Together, our new Standards of Learning, Curriculum Framework, and Advancements Tool will help prepare Virginia students with up to date lessons in synthetic biology and bioengineering, inspire the next generation of iGEMers, and prepare them to be informed members of the community.
To assist teachers in implementing these new standards and framework we have also created an education course for Virginia teachers. Details can be found in the NASA section.
What are Standards of Learning (SOLs)?
The Standards of Learning outline the expected learning outcomes for all 1,293,049 students in the Virginia Commonwealth. The standards are divided by subject once students reach secondary programs. All Virginia teaching professionals utilize the standards as the infrastructure for lesson planning, and subjects covered in the Standards of Learning are expected knowledge as evaluated on state examinations. The Standards of Learning apply both to specific knowledge and skill development. By integrating synthetic biology into the Standards of Learning, all Virginia students will be required to learn about this important field.
What is a Curriculum Framework?
The Curriculum Framework provides additional guidance for educators. The framework correlates to the standards of learning but provides more specific learning objectives for each standard. The framework is intended to amplify, clarify, and define the components of each Standard of Learning.
As a part of our Statewide outreach initiatives we wanted to connect with teachers and introduce them to new ways of teaching synthetic biology. With the support of a NASA Mini-Proposal we created a 10 subject course taught through William & Mary which will engage teachers by relating topics in synthetic biology to long term space travel and NASA. The descriptions for each lesson can be downloaded here.
- Introduction to Mars
- Synthetic Biology Techniques & Tool Kit
- Utilizing a Closed System
- Food on Mars
- Waste Management
- Water Reclamation and Recycling
- Diagnostic Tools & Ready Medicine
- Gas Exchange
The use of long term space travel generated a lot of excitement in the high school students who worked with us over the summer, and allowed us to explore up and coming bioengineering projects. The course provides teachers with advanced synthetic biology instruction while simultaneously conducting in-classroom activities which connect to the Virginia Science Standards of Learning.
Upon completion of this course teachers will receive credit toward their Virginia State Teacher Licence which must be renewed every five years.
This course will give teachers the background knowledge and lesson suggestions needed for the successful implementation of new synthetic biology research into their classrooms. The program varies in the complexity of the lessons depending on grade level. The higher level lessons include completing a series of wet lab experiments. These experiments help students develop a proficiency in bioengineering techniques, however, they require access to a lab, equipment, and reagents not always available at schools. To reduce these barriers we began a partnership with Thermofisher Scientific which will help improve student access to hands-on activities related to synthetic biology.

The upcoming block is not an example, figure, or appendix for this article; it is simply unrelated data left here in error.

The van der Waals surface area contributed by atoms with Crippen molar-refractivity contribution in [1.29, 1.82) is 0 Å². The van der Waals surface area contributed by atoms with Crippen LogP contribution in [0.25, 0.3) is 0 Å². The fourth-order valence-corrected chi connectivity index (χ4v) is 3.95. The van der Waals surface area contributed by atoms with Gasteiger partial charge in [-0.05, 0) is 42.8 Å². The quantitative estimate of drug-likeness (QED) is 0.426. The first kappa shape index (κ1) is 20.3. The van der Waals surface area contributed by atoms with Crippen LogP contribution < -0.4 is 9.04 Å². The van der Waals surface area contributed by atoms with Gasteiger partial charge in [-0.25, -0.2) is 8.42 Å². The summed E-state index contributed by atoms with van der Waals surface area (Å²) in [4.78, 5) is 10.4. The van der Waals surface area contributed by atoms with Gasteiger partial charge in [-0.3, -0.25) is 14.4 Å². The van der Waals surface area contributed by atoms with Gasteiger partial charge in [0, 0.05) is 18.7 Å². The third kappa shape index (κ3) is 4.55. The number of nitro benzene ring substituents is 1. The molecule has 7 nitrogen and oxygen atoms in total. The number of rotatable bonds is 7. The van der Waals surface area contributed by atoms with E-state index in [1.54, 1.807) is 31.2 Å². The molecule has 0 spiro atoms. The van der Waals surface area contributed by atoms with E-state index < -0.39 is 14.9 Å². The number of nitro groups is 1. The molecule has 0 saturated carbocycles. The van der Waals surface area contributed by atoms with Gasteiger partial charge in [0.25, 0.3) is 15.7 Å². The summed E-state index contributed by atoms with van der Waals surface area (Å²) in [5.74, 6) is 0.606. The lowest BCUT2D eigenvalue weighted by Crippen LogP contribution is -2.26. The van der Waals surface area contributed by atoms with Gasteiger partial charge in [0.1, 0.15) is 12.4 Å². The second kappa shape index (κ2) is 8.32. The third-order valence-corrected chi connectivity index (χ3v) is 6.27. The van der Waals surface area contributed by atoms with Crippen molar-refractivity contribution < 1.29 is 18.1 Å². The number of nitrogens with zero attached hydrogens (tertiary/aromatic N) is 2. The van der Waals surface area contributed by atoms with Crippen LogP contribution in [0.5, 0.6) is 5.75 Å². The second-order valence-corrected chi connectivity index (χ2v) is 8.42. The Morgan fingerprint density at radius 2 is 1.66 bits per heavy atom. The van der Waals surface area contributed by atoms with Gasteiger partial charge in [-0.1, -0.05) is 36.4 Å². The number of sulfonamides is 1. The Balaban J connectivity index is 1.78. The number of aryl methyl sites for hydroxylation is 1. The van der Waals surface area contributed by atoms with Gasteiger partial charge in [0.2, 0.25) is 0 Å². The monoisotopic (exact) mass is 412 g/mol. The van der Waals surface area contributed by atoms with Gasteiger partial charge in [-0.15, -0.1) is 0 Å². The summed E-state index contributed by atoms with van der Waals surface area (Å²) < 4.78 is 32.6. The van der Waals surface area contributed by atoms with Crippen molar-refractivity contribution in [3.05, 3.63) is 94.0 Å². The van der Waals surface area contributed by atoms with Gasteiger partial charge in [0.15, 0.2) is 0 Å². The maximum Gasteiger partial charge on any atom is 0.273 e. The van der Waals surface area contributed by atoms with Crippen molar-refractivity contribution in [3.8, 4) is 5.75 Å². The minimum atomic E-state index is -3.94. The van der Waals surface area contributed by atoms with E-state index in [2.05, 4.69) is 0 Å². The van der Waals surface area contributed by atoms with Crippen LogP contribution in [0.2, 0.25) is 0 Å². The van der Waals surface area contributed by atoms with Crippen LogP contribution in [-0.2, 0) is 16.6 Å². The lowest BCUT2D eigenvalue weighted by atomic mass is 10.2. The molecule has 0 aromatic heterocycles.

Registration for this course opens in November for teachers in the Williamsburg-James City County School District.
The original mini-proposal can be found here
Students learn best when they are able to relate what they learned in class to a hands on experience. Thus, laboratory experiments are ideal for establishing and building upon foundational knowledge. However, our lab cannot invite or visit all 29,000 students in our own district. As the Standards of Learnings are updated and more teachers begin incorporating synthetic biology into their classrooms, we are working to support them with the help of corporate partnerships.
This year, we connected with Jennifer Daugherty, a Regional Sales Manager for Thermofisher Scientific, to create a large scale program. The goal of this initiative is to improve student access to hands on synthetic biology experiences. We are currently working with Thermofisher and our community partners to create a program that will have the largest possible impact on the most students. Some program options create protective equipment kits including gloves, goggles, aprons etc. which would be distributed to students around the district. The other two programs connect researchers and iGEM members with students for a day of hands on experiences and challenges. The potential programs are outlined in this presentation.
We are in the early phases of this partnership, but the development of this program will benefit both the students who receive educational support, and the employees who have the opportunity to enjoy a day supporting science students in their community.